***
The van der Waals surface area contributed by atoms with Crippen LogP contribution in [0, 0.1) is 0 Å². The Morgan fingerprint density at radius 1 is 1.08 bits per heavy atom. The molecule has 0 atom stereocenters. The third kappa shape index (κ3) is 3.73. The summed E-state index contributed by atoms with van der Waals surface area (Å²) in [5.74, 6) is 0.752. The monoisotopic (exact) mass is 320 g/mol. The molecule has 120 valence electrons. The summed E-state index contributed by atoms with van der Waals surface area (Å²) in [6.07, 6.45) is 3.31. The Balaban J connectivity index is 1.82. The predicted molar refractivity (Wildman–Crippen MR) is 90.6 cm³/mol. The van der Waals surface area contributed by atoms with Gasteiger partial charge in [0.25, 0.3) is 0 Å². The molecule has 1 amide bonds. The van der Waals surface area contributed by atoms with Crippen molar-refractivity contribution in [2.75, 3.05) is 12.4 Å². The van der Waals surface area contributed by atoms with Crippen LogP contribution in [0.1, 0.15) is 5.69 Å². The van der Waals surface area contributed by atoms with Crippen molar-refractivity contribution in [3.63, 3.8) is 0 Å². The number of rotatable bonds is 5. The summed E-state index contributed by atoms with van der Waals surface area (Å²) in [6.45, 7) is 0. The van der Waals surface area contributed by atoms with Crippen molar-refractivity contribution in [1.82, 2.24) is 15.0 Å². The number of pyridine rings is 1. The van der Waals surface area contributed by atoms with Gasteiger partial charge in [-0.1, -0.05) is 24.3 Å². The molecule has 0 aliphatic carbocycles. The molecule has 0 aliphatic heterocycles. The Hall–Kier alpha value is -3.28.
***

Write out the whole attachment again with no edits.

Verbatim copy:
The van der Waals surface area contributed by atoms with Crippen LogP contribution in [0, 0.1) is 0 Å². The Morgan fingerprint density at radius 1 is 1.08 bits per heavy atom. The molecule has 0 atom stereocenters. The third kappa shape index (κ3) is 3.73. The summed E-state index contributed by atoms with van der Waals surface area (Å²) in [5.74, 6) is 0.752. The monoisotopic (exact) mass is 320 g/mol. The molecule has 120 valence electrons. The summed E-state index contributed by atoms with van der Waals surface area (Å²) in [6.07, 6.45) is 3.31. The Balaban J connectivity index is 1.82. The predicted molar refractivity (Wildman–Crippen MR) is 90.6 cm³/mol. The van der Waals surface area contributed by atoms with Gasteiger partial charge in [0.25, 0.3) is 0 Å². The molecule has 1 amide bonds. The van der Waals surface area contributed by atoms with Crippen molar-refractivity contribution in [2.75, 3.05) is 12.4 Å². The van der Waals surface area contributed by atoms with Crippen LogP contribution in [0.1, 0.15) is 5.69 Å². The van der Waals surface area contributed by atoms with Crippen molar-refractivity contribution in [3.63, 3.8) is 0 Å². The number of rotatable bonds is 5. The summed E-state index contributed by atoms with van der Waals surface area (Å²) in [6.45, 7) is 0. The van der Waals surface area contributed by atoms with Crippen molar-refractivity contribution in [1.82, 2.24) is 15.0 Å². The number of pyridine rings is 1. The van der Waals surface area contributed by atoms with Gasteiger partial charge in [-0.1, -0.05) is 24.3 Å². The molecule has 0 aliphatic carbocycles. The molecule has 0 aliphatic heterocycles. The Hall–Kier alpha value is -3.28.